ExxonMobil on Tuesday reported its fourth straight quarter of losses amid impairments brought on by the global pandemic and low commodity prices, as the US giant also announced the creation of its new low carbon solutions business.

The Irving, Texas-based supermajor posted a loss of $20.1 billion for the three months to the end of December, down from the profit a year earlier of $5.7 billion.


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The huge loss was mainly due to impairments on its natural gas assets in the US, Canada, and Argentina last year.

“Total non-cash, after-tax fourth quarter impairment charges were $19.3 billion,” ExxonMobil said.

Excluding those impairments, ExxonMobil earned $110 million, or 3 cents per share, on revenue of $46.5 billion for the quarter, compared with a revenue of $67.2 billion in the fourth quarter 2019.

For the full year, ExxonMobil reported a loss of $22.4 billion, significantly more than the prior year’s $14.3 billion loss.

Revenues for the full year dropped to $181.5 billion compared to $264.9 billion year-on-year.

ExxonMobil estimated in its earnings presentation materials that it would spend $3 billion (through 2025) to research, develop and commercialise lower-emission solutions, including carbon capture and sequestration / hydrogen, biofuels, cogeneration and efficiency. It said in a footnote that the figure "represents currently identified future investment opportunities, consistent with past practice, results, and announced plans."

Output drop

Production for the fourth quarter was 3.7 million barrels of oil equivalent per day, consistent with the previous quarter but down from 329,000 boepd a year earlier.

Production for the full year was 3.7 million boepd, down more than 4% from 3.9 million boepd from the prior year.

The company cut spending by nearly a third last year on new projects and cut about 15% of its workforce to weather what it considered the “most challenging market conditions ExxonMobil has ever experienced,” chief Darren Woods said.

It reduced annual cash operating expenses last year by $8 billion, of which $3 billion are structural reductions.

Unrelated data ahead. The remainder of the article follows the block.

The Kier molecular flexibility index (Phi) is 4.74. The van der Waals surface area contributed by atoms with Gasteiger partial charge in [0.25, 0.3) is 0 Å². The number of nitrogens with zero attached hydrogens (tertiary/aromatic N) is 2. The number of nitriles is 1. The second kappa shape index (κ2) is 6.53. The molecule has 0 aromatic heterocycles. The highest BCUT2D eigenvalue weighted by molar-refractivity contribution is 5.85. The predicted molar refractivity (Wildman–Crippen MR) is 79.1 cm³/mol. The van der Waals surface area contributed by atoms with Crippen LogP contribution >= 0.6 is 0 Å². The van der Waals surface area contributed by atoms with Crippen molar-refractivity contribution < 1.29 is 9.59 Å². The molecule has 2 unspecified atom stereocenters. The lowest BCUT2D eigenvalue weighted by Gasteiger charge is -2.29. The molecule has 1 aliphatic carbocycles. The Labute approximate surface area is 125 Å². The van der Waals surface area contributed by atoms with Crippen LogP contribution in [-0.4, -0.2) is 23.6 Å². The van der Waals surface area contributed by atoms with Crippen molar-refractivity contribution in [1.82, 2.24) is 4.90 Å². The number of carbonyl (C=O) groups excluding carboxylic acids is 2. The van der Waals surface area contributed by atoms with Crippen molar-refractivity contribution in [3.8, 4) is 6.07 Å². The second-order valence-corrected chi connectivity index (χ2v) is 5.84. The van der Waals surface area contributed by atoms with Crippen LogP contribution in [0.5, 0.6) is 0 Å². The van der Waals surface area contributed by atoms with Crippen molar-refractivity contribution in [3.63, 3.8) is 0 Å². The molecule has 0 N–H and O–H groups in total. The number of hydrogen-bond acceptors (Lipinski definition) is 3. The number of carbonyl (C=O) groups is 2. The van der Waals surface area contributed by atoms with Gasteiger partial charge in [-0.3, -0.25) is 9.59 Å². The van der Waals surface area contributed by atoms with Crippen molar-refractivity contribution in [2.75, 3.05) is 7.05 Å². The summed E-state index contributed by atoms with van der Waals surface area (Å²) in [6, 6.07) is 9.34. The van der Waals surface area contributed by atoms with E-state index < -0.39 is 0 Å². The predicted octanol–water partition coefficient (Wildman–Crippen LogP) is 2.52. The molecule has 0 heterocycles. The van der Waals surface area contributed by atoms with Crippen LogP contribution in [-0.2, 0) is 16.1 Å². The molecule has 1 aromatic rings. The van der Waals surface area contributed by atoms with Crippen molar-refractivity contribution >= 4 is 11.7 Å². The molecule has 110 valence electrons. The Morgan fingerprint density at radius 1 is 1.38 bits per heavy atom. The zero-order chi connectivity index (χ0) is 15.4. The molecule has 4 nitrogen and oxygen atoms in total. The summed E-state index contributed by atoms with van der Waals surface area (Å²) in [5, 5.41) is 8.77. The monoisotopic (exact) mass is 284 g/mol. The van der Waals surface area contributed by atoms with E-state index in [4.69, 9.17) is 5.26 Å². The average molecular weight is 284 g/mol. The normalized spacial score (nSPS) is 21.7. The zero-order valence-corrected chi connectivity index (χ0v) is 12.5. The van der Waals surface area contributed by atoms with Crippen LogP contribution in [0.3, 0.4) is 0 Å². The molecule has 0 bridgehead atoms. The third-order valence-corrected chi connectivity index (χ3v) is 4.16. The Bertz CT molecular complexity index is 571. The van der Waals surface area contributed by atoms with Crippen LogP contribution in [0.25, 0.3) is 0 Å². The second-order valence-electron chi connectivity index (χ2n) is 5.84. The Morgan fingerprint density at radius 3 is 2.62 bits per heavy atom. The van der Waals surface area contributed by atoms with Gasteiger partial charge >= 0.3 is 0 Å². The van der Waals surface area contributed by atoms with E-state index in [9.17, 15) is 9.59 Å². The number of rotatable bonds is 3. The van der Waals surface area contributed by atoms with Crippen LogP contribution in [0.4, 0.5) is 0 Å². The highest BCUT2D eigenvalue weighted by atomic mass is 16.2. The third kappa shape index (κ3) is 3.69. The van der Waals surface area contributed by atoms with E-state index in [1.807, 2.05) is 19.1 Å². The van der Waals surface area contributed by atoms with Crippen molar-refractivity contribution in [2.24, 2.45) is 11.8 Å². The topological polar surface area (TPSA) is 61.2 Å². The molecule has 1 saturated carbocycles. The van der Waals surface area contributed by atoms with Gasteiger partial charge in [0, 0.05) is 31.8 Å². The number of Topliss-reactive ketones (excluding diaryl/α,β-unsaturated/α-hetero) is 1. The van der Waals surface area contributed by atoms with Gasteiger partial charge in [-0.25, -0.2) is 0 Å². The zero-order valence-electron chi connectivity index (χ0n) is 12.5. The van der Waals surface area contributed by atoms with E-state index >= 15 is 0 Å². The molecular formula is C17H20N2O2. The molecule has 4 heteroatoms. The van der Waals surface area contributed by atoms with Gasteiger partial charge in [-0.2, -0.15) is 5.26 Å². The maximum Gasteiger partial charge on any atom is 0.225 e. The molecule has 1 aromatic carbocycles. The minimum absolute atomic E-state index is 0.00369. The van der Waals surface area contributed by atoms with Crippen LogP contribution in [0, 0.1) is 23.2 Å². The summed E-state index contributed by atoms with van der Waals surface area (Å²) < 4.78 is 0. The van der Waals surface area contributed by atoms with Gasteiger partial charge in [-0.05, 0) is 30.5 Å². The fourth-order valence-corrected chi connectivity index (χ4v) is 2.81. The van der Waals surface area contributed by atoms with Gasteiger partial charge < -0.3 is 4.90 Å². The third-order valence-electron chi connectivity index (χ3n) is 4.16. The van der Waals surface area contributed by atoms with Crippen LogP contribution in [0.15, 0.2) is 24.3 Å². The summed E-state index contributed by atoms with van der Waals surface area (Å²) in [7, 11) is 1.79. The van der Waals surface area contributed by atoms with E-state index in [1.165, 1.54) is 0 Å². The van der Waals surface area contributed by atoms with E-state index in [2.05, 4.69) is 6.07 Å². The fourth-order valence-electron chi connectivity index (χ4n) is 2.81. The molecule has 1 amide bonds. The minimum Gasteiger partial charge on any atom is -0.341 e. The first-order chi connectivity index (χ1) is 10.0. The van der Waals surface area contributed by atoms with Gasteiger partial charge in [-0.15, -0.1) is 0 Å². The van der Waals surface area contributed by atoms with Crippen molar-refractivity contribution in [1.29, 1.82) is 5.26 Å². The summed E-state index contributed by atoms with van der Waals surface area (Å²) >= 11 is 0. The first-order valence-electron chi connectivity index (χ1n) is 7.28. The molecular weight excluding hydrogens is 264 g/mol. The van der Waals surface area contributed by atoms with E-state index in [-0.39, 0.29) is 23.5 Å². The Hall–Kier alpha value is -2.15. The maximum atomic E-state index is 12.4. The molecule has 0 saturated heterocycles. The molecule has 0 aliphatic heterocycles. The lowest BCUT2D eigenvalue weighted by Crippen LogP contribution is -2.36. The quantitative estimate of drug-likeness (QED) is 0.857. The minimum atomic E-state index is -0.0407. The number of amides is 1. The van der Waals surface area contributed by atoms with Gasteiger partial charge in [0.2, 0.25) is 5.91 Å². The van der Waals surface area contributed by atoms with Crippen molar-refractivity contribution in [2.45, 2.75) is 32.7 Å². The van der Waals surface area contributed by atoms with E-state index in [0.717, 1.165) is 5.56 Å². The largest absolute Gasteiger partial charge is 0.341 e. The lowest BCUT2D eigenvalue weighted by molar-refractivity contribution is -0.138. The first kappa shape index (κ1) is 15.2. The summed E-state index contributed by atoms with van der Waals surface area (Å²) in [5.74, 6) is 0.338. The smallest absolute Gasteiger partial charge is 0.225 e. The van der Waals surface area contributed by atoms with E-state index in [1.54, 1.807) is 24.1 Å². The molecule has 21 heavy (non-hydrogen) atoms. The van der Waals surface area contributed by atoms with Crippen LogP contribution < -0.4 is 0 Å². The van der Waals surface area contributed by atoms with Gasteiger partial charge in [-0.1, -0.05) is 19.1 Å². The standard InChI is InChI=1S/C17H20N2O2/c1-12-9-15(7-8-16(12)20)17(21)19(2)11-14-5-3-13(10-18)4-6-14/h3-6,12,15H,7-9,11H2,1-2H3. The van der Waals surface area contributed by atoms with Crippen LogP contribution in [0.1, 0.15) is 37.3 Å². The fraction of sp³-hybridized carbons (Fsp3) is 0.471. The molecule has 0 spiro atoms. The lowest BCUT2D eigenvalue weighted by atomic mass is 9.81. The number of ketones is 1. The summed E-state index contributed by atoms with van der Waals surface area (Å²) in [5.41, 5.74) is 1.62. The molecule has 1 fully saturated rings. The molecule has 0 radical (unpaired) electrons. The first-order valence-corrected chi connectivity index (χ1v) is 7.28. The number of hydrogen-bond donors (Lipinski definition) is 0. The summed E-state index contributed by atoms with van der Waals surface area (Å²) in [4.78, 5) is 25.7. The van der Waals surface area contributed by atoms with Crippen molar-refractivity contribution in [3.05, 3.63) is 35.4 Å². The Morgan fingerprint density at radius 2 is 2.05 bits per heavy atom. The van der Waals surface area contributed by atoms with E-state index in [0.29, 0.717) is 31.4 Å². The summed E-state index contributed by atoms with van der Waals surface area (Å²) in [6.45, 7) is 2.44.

The company expects to generate additional annual savings of $3 billion by 2023, resulting in total structural annual expense reductions of $6 billion, including savings from a global workforce reduction.

It also expects, at a $50 per barrel of Brent, that 2021 cash flow will cover capital expenditure while maintaining the dividend and a strong balance sheet.

Should pricing fall below that mark, then further reductions in capex will be made to enable dividend coverage and maintenance of balance sheet strength at Brent prices of about $45 per barrel, it said.

Advancing low-carbon solutions

The company remains a target for activist investors pushing for greater transparency and a strategy to transition to cleaner fuels.

On Monday, it announced the creation of a new business unit to commercialise its extensive low-carbon technology portfolio. ExxonMobil Low Carbon Solutions will initially focus on carbon capture and storage (CCS), advancing plans for more than 20 new global CCS opportunities through 2025.

“ExxonMobil Low Carbon Solutions builds on more than two decades of R&D for lower emission solutions, efficiency improvements in operations and an industry leading CCS position, all of which have enabled ExxonMobil to reduce its Scope 1 and Scope 2 greenhouse gas emissions from operated assets by 6% since the adoption of the Paris Agreement in 2016,” Exxon said.

Analysts at Cowen & Company noted that ExxonMobil plans on spending $3 billion through 2025 (on lower emissions initiatives), although it is unclear if this is accounted for in R&D, which historically is $1 billion per annum.

"This step represents a formalisation of activities that appeared to be ongoing and is a natural move given ExxonMobil's leading CCS position.

"The company could be pursuing CCS in an effort to decarbonise its current energy portfolio rather than face a more drastic shift in strategy," the investment bank said in a research note.

ExxonMobil also named Wan Zulkiflee Wan Ariffin, former Petronas chief executive, to its board of directors.